Academic journal article Genetics

Centrosome Loss Triggers a Transcriptional Program to Counter Apoptosis-Induced Oxidative Stress

Academic journal article Genetics

Centrosome Loss Triggers a Transcriptional Program to Counter Apoptosis-Induced Oxidative Stress

Article excerpt

PROPER development requires precise spatial and temporal coordination of cell division to drive tissue growth. During cell division, chromosomes are replicated in S phase and then segregated equally into two daughter cells during mitosis. The accurate segregation of chromosomes is achieved by the action of the bipolar mitotic spindle (Walczak and Heald 2008). This microtubule (MT)-based structure is essential to generate the physical forces required to move chromosomes to opposite poles, and also has built-in checkpoints that ensure accurate segregation. The assembly of the mitotic spindle is a complex process with multiple layers of regulation to ensure its accuracy (Prosser and Pelletier 2017). Defects in mitotic spindle formation can lead to multipolar spindles or incorrect attachment of MTs to chromosomes, which in turn can lead to segregation errors that cause DNA damage and even wholechromosome missegregation (aneuploidy). These types of defects are forms of chromosomal instability (CIN), a hallmark of many cancers that is highly correlated with tumor malignancy (Hanahan and Weinberg 2011; Nicholson and Cimini 2011).

In most animal cells, the bipolar mitotic spindle arises from the MT nucleating activity of a pair of organelles known as centrosomes, which sit at the two spindle poles (Figure 1A) (Walczak and Heald 2008; Lerit and Poulton 2016; Prosser and Pelletier 2017). As the central source of spindle MTs, the orientation of the centrosome pair also determines the geometry of mitotic spindle formation and the axis of division relative to the surrounding tissue. Centrosomes also serve a wide range of cellular functions separate from mitotic spindle assembly, including the regulation of cilia assembly, cell cycle progression, the DNA damage response (DDR), and cell signaling. Given these critical functions ascribed to centrosomes, they were long-considered essential components of most animal cells.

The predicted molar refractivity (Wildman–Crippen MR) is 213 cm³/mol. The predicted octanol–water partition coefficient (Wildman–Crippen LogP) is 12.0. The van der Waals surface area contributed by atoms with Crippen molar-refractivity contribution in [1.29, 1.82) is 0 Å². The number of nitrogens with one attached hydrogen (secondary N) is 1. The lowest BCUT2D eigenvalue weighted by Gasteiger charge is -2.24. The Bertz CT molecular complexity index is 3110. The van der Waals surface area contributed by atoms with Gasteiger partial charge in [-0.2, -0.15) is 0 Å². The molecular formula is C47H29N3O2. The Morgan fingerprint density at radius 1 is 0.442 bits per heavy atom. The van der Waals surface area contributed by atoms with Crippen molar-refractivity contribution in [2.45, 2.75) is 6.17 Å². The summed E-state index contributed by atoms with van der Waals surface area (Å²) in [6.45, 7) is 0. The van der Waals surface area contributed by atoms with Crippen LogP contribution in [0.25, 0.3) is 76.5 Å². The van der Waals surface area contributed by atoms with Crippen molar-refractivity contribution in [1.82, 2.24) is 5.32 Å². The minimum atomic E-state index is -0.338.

However, more recently, it became apparent that cells possess centrosome-independent MT nucleation pathways that assist in spindle assembly (e.gthe Augmin complex and the RanGTP pathway) (Prosser and Pelletier 2017). In many cell types, these additional pathways are robust and capable of assembling a bipolar spindle even in the complete absence of centrosomes. A striking example of this occurs in Drosophila where entire animals homozygous mutant for genes essential for centrosome formation or function can develop to adulthood (Basto et al. 2006). We now know this is not unique to flies, because if p53-mediated programed cell death is blocked, mice lacking centrosomes can develop to late embryogenesis and then die because the lack of cilia impairs Hedgehog signaling (Bazzi and Anderson 2014).

In Drosophila, detailed examinations of acentrosomal cells in several tissues (e.g., brain and ovarian germline) have revealed surprisingly few mitotic errors, indicating that the noncentrosomal MT nucleation pathways are adequate for proper spindle assembly and accurate chromosome segregation in those cells (Basto et al. 2006; Stevens et al. 2007; Poulton et al. 2017). In contrast, we previously found that in the proliferative epithelial cells of the wing imaginal disc, loss of those same centrosomal proteins leads to significant defects in spindle assembly, which increases rates of aneuploidy, DNA damage, and misoriented spindles (Poulton et al. 2014). Those defects then activate a cell stress pathway, c-Jun N-terminal Kinase (JNK) signaling, which drives apoptotic cell death (Figure 1, B-E). In wing discs lacking centrosomes (mutant for sas-4 or asl) or possessing dysfunctional centrosomes (mutant for cnn), ~-15-20% of cells die (Poulton et al. 2014), suggesting that although alternative MT nucleation pathways help buffer wing disc cells against centrosome loss, they are not as effective in this tissue as they are in other tissues/cell types. Despite loss of such a substantial fraction of cells, overall wing development remains remarkably normal in most centrosome-deficient animals. …

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